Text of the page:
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Author Topic: Correction in Ref - Short grain shrinkage finish?  (Read 432 times)
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« on: January 02, 2009, 05:04:51 AM »


REF Correction- Short Grain Shrinkage...
Does anyone know, or can fully explain what exactly is a short grain shrinkage finish? Is this conidition due to the cut of the wood, or the moisture of the wood when constructed. I've heard this referenced, but not sure what the condition is.

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« Reply #1 on: January 05, 2009, 07:01:10 PM »

I'll guess that it is a reference to the appearance of finish on end grain of wood. Easiest place to see the difference is on the neck of you Larrivee - since it is a single piece of mahogany, as you look over the whole neck, you can find areas of quartersawn, flatsawn, endgrain, and many other areas of "rising" or "falling" grain patterns. These different areas expose the pores and the cells in the wood differently, and the difference in porosity affects how the finish is absorbed. Endgrain, or I'm thinking it is this "shortgrain", frequently absorbs far more finish, and can appear quite a bit darker, especially as compared to flatgrain. The angle of the cut across the pores and cells also can affect the reflectivity of the wood, but that is also very different depending on the degree of sanding done, or even more if the area is only hand scraped or planed. Some woodworkers use sealers or stains on the wood to minimize the differences in color and appearance, others don't -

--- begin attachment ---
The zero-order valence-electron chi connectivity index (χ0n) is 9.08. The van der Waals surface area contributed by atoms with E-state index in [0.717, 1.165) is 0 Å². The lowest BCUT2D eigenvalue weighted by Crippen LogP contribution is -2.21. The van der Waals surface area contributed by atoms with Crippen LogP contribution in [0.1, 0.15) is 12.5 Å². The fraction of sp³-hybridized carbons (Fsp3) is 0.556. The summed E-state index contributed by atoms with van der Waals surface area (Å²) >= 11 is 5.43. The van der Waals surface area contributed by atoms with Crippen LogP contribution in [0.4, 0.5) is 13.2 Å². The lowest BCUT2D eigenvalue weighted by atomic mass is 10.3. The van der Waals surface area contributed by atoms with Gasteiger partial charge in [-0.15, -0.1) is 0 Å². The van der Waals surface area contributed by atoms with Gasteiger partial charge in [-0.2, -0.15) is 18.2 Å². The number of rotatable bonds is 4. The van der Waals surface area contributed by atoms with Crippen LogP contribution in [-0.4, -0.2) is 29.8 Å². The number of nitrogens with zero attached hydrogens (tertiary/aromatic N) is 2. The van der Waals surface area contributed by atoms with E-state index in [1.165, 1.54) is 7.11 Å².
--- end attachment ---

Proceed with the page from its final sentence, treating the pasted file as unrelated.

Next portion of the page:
I don't think it has anything to do with the moisture content at all.

Wish I could offer more, but that is the best I can guess at without a better frame of reference to the terminology used, since I've not heard it before -


Bunch of Larrivees - all good -
and a wife that still puts up with me, which is the best -
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